How has he adapted to becoming a pony horse (a horse who accompanies racehorses on the track)?

When I first got him, I was boarding him at my mom’s farm and I was riding at Delaware, so I could see him maybe once or twice a month when I drove down to the farm. I’d always had in the back of my mind that I’d like to make him a pony because then I could have him at the track with me. So after a few years, we moved from the East Coast circuit and we came down to New Orleans. It was about two years ago when we were completely off the East Coast circuit, really, that I said, ‘let’s try to make him a pony.’ So we brought him to Belmont [Park] while we were there for a short period of time, and he has turned into an excellent lead pony. He works every morning, he’s 13 years old, he’s sound as can be and also when [my husband] Joe and I have a day off we can throw him in a trailer and go trail riding.

I’ve been bringing him over to Equest Farm to school him recently to get ready for the Thoroughbreds For All [event] that we’re doing, so he works every morning lightly. It’s not a lot of stress on him and I can just bring him over to Equest, jump on him with my English tack, put him through some gymnastics and tune him; and it’s been really fun. I’ve brought him over here twice, and the second time he was so excited and so happy to be doing this sort of stuff that he was so perfect that I couldn’t even believe it. He was so good that I [asked him] ‘who has been training you for the past two weeks since I got on you the last time?’ He was so perfect and he loves his job in the morning, too. He goes around there with his ears pricked every morning; he’s just a happy horse.


Photo by Lynn Towery Roberts

How did you first learn about the Thoroughbreds For All event?

Anna Ford actually contacted me, about it asking if I would do a demo. Of course, I was extremely excited. It actually kind of makes me nervous. It’s not what I’ve been specializing in for the last 10 years, but I’ve still kind of jumped over a few things a couple of times a year. So I was definitely interested in it, and I think it’s a great event and it’s [during the Rolex Three-Day Event], which makes me nervous. There’s going to be 600 people there; it’s huge. Having big names there really attracts a lot of attention, and I think it’s really interesting for that audience to have an actual jockey who is riding an off-track Thoroughbred in another discipline. I think that’s really cool, and I’m very excited to do it.

What can fans look forward to seeing from you and Sugar at the Thoroughbreds For All event?

I’m not really sure what exactly [I’ll be doing]. Anna and I have talked about it, and we both thought it would be cool to show the versatility of a Thoroughbred and do a tack change. So maybe start off with him in Western tack and do something like that, then switch to English tack and hop over a couple of fences. But we haven’t really worked out the specifics yet.

How is your mom helping you prepare for the Thoroughbreds For All event?

She actually moved down here [to New Orleans] for a job managing, teaching, and training at Equest Farm, which is a mile from the racetrack. So, it’s been great because I bring [Sugar] over here and she schools with me. She’s the best teacher I’ve ever had with horsemanship and bringing horses up, retraining horses off the track and retraining in general, taking them through the levels; she’s excellent. It’s been a pleasure to be able to work with her and we don’t always get to spend too much time together, so it’s really been great.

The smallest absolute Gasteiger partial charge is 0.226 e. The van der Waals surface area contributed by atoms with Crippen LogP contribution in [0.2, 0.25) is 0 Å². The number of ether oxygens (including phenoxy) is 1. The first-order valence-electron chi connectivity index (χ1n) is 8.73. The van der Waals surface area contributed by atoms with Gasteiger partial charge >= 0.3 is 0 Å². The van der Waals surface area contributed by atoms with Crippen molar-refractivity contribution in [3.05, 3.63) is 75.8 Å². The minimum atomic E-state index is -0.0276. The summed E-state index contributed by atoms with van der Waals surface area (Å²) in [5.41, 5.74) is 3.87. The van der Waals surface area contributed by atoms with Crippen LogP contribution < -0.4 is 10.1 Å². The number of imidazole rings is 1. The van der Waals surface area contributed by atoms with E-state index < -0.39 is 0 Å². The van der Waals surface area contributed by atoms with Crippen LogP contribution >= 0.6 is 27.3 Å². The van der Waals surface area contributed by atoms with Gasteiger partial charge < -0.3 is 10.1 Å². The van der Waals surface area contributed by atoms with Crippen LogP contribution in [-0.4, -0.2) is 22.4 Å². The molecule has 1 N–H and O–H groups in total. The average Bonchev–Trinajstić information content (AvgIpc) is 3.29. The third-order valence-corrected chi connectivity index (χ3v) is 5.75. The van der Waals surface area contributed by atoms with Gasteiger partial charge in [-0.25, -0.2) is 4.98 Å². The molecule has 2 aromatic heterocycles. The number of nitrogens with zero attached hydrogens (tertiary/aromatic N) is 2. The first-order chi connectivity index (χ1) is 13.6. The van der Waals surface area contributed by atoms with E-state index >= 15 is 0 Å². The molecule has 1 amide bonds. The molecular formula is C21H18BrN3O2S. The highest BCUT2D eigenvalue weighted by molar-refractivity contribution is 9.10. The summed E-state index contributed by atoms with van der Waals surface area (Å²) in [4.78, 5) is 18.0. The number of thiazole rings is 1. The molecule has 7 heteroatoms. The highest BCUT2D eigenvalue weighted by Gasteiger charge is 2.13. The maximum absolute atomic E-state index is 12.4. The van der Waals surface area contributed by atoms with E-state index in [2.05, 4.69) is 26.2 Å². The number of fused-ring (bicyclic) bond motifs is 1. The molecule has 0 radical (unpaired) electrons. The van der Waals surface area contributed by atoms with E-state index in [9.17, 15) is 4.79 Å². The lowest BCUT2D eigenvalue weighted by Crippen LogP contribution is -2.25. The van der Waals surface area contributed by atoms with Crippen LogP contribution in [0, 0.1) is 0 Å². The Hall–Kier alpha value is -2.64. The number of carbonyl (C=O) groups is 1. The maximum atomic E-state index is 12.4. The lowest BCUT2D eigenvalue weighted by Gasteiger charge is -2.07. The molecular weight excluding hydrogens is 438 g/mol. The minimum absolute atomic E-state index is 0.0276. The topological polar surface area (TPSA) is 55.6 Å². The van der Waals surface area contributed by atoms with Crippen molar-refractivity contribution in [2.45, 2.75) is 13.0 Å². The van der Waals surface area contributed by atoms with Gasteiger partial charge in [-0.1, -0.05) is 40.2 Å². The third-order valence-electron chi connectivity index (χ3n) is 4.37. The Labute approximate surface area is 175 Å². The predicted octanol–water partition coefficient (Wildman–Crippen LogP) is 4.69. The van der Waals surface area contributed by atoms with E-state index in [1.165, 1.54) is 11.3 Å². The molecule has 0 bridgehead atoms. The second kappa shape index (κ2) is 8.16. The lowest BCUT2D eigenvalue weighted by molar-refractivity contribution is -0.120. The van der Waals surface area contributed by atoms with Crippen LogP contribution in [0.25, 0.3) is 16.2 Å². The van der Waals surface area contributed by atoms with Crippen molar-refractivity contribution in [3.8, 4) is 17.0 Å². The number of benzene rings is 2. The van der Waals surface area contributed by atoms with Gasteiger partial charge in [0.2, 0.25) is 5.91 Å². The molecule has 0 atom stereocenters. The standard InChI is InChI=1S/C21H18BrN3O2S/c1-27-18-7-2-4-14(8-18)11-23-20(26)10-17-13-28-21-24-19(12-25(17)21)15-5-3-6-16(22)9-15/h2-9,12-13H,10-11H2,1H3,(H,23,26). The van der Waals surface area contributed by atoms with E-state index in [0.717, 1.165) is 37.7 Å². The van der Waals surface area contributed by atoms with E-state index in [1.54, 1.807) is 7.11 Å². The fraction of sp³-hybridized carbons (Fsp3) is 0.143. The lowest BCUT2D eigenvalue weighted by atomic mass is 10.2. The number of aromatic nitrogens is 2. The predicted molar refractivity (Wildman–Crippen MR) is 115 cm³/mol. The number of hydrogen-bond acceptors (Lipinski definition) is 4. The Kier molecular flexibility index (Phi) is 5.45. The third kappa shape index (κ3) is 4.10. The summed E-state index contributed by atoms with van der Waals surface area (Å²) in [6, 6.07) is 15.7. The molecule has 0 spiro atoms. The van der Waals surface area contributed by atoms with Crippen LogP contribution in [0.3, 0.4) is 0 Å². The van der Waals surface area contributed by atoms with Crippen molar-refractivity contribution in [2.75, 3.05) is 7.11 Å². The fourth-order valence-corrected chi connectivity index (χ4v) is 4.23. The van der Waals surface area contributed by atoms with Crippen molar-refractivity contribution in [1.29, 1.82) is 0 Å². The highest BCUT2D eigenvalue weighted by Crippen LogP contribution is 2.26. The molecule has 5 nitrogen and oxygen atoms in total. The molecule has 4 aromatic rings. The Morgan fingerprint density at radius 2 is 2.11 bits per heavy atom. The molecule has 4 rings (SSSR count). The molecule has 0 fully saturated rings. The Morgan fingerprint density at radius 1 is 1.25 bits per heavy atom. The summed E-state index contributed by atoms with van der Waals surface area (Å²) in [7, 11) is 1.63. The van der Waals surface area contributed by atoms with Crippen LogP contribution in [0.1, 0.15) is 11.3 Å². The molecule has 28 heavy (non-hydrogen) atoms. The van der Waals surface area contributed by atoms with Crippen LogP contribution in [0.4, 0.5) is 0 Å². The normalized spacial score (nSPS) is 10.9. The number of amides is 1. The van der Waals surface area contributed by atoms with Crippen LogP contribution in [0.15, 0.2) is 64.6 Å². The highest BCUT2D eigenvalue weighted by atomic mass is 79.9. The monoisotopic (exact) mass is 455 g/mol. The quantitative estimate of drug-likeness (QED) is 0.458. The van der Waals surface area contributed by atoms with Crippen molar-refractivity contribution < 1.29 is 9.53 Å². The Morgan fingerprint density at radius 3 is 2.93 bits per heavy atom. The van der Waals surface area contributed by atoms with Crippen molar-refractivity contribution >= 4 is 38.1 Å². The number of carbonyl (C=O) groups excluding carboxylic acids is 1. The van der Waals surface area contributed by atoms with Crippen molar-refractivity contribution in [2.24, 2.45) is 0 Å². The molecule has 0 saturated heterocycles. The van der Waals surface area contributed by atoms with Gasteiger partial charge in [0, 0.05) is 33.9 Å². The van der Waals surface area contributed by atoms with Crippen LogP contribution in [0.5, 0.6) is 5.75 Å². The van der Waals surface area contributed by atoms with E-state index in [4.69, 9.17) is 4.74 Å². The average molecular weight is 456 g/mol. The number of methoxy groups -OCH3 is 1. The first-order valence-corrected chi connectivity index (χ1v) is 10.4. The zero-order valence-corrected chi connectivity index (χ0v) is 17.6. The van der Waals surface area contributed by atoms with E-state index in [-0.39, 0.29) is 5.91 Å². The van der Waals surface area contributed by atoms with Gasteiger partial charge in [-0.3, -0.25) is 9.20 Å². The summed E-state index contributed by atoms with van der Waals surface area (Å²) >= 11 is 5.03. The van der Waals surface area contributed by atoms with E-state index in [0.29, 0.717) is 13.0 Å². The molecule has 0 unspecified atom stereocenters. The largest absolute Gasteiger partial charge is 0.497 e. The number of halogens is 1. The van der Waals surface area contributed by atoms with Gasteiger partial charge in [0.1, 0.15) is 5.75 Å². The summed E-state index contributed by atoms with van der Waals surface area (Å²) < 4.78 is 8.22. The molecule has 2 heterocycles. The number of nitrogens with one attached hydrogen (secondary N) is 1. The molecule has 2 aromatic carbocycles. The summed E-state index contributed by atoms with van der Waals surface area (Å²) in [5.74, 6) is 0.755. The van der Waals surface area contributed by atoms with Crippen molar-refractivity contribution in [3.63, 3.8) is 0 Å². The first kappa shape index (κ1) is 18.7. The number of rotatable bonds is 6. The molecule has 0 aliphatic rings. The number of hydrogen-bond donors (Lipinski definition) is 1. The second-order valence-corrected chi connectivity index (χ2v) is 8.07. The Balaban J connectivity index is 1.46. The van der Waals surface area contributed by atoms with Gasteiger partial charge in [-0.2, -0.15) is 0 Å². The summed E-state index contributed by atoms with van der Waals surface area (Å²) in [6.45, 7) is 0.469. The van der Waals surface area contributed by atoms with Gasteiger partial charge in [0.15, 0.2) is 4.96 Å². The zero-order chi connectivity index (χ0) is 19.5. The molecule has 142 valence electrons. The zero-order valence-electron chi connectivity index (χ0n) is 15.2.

Video courtesy of Rosie Napravnik

Why should fans of Thoroughbreds go to the Thoroughbreds For All event?

I think it’s going to be really a great event, especially with all of the big names coming to do demos and everything that they are going to be displaying and talking about. I think it’s going to be a lot of different things that are going to be very interesting about Thoroughbreds. You’re going to see a lot of different horses in the event, so it’s going to be a lot of fun.

Why would you recommend the Thoroughbred breed to people looking for a riding or show horse?

I wouldn’t really recommend anything else. I’m biased because that’s all I’ve really worked with since I was riding ponies, so I’m definitely biased. But working with so many different Thoroughbreds on the racetrack, they all have incredible personalities, tons of athleticism; my horse, for example, is extremely versatile and can do anything you ask him to do. But they are an all-around horse; they can do anything that you ask them to do. They love to please; they are just a great breed. 


Photo by Lynn Towery Roberts

Have you seen the popularity of Thoroughbreds change over time?

I’ve seen the popularity of the breed definitely change within the past two years, particularly, just really grow in the show circuit and getting off-track Thoroughbreds. I’d been pretty much consumed by the racing circuit, so I hadn’t seen that much outside of it, but now that I’m starting to become more active in aftercare, I’ve seen a lot more of it and I think it’s wonderful.

What advice would you give someone who just bought a horse from the track?

I think it’s important to realize and remember the fact that these horses have only been taught one way. They’ve only been taught to go in circles at various speeds, so you really have to start from the ground up with them and teach them how to move off your leg, teach them how to be ridden because as a jockey. My stirrups are up past my saddle and they can’t even feel my legs, so there are a lot of basics. I think it’s important to start with basics and really teach them from the ground up, and you’re going to have a great horse. They are very smart, so they can learn things fast, but it’s important to take all the very basic first steps and teach them the right way.

Napravnik will be joined at the Thoroughbreds For All event by top dressage rider Linda Zang and eventing Pan American team gold medalist Lynn Symansky. For more information on the Thoroughbreds For All event, click here.